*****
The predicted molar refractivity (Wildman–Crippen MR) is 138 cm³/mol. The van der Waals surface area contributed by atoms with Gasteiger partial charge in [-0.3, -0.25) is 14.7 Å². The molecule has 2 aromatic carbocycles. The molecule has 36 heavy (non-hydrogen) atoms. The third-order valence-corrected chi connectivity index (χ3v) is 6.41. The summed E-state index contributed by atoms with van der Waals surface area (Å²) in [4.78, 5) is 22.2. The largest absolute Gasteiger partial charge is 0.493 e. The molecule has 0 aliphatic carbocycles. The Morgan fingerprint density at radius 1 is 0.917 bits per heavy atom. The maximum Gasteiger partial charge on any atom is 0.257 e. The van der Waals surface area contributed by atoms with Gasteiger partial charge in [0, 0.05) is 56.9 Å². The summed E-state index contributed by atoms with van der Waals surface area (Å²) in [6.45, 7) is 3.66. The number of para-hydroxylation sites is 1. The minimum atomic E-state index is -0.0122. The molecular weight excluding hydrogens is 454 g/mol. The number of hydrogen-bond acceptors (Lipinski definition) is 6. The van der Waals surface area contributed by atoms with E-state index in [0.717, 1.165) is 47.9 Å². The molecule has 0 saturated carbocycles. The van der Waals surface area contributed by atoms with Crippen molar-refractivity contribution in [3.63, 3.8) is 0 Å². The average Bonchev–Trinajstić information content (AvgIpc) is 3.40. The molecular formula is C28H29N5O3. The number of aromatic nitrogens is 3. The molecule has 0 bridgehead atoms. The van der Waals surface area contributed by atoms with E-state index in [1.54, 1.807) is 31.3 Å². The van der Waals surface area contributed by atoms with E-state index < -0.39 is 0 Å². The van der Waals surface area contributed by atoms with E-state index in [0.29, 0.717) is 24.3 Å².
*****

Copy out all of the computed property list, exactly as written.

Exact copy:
The predicted molar refractivity (Wildman–Crippen MR) is 138 cm³/mol. The van der Waals surface area contributed by atoms with Gasteiger partial charge in [-0.3, -0.25) is 14.7 Å². The molecule has 2 aromatic carbocycles. The molecule has 36 heavy (non-hydrogen) atoms. The third-order valence-corrected chi connectivity index (χ3v) is 6.41. The summed E-state index contributed by atoms with van der Waals surface area (Å²) in [4.78, 5) is 22.2. The largest absolute Gasteiger partial charge is 0.493 e. The molecule has 0 aliphatic carbocycles. The Morgan fingerprint density at radius 1 is 0.917 bits per heavy atom. The maximum Gasteiger partial charge on any atom is 0.257 e. The van der Waals surface area contributed by atoms with Gasteiger partial charge in [0, 0.05) is 56.9 Å². The summed E-state index contributed by atoms with van der Waals surface area (Å²) in [6.45, 7) is 3.66. The number of para-hydroxylation sites is 1. The minimum atomic E-state index is -0.0122. The molecular weight excluding hydrogens is 454 g/mol. The number of hydrogen-bond acceptors (Lipinski definition) is 6. The van der Waals surface area contributed by atoms with E-state index in [0.717, 1.165) is 47.9 Å². The molecule has 0 saturated carbocycles. The van der Waals surface area contributed by atoms with Crippen molar-refractivity contribution in [3.63, 3.8) is 0 Å². The average Bonchev–Trinajstić information content (AvgIpc) is 3.40. The molecular formula is C28H29N5O3. The number of aromatic nitrogens is 3. The molecule has 0 bridgehead atoms. The van der Waals surface area contributed by atoms with E-state index in [1.54, 1.807) is 31.3 Å². The van der Waals surface area contributed by atoms with E-state index < -0.39 is 0 Å². The van der Waals surface area contributed by atoms with E-state index in [0.29, 0.717) is 24.3 Å².